There are some peaceful gardens and a few other things to see here. You’ll probably notice some pilgrims walking through, with their white shirts and conical hats. It’s an interesting way to see a bit of this important religious journey.
Makino Botanical Garden
Next to the temple is an entrance to the Makino Botanical Garden. It was opened in 1958 to honour local (but world renowned) botanist Tomitaro Makino. It is one of the most comprehensive botanical gardens in Japan and is well worth a visit.
One of the highlights is the large greenhouse that has hundreds of tropical plants in it. But as you wander through the garden, you’ll find other sections that are dedicated to different regions or styles.
There is a garden of medicinal plants, a flower garden, and a hall with exhibitions. In total, there are about 3000 species of plants here.
You can walk through and then leave from the exit on the other side and catch the My-Yu bus from there.
The bus will take you to its final stop, Katsurahama, which is a delightful area on the outskirts of Kochi city. The main feature here is the beach which is a lovely spot to have a rest on a sunny day.
At one end of the beach is a picturesque shrine up on a hill, and at the other end is the enormous 14 metre statue of the famous historical figure Sakamoto Ryoma.
There is also a shopping area here which is good for souvenirs. There are restaurants above the shops so, if you’re hungry, this may be a good chance to get something to eat.
From the bus stop near the shops, you can catch the express bus back into the centre of Kochi city.
Obiyamachi Shopping Arcade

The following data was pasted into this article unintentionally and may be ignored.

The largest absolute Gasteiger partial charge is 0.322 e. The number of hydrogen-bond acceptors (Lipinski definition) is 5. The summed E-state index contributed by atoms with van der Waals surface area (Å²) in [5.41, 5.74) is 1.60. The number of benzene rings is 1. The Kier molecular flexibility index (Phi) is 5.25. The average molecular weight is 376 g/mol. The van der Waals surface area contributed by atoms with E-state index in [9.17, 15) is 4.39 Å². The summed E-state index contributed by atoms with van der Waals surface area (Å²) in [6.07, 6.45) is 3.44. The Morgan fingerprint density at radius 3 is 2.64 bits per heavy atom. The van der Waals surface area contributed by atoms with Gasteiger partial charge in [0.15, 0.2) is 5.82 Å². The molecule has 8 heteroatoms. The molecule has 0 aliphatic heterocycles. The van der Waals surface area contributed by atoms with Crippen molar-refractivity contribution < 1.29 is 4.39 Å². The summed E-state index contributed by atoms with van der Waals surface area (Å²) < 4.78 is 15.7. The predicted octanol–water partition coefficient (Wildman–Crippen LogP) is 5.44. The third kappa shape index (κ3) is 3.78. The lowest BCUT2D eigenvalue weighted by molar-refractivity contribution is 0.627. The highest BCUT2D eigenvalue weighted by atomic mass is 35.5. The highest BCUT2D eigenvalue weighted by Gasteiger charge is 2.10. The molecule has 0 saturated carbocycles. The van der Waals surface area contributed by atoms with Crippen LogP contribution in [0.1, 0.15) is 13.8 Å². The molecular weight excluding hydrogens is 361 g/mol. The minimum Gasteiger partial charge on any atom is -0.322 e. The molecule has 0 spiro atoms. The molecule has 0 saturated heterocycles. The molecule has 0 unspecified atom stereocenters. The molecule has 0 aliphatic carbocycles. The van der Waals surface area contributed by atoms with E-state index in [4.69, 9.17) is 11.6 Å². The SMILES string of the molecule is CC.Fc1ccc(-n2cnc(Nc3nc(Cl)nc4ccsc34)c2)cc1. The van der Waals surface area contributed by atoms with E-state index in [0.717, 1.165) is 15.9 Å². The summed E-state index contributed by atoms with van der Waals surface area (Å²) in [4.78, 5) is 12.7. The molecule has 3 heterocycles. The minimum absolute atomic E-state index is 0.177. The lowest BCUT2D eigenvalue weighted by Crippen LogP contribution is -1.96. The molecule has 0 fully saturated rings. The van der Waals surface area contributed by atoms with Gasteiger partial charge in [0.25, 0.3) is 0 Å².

Back in the centre of Kochi, you may be interested in the Obiyamachi Shopping Arcade. This large arcade has a series of streets that are undercover and pedestrianised so you can easily explore what’s on offer.
There’s a large variety of shops with a whole range of things for sale. There are also lots of restaurants and cafes.
And that brings us back to Hirome Market, at the western end of Obiyamachi Shopping Arcade. By now I think you’ve definitely earned your drink and something to eat.
I would recommend getting a seat in the general area and then choosing a selection of food and drink from different stalls in the market.
One of the local delicacies here that you must try is called ‘katsuo no tataki’ and is pieces of bonito fish that migrate past Kochi in the warmer months. It is usually slightly seared on the outside – and is delicious!
You can also try some of the local sake, which Kochi is very proud of. As you do, though, please don’t try to challenge the winners of the annual sake-drinking competition.
Even if you think you can handle a litre or so, there’s no point drinking it in just ten seconds. You won’t get to enjoy it nearly enough – and enjoying the evening is one of the best things about Kochi!
Time Travel Turtle was supported by Visit Kochi but the opinions, over-written descriptions and bad jokes are his own.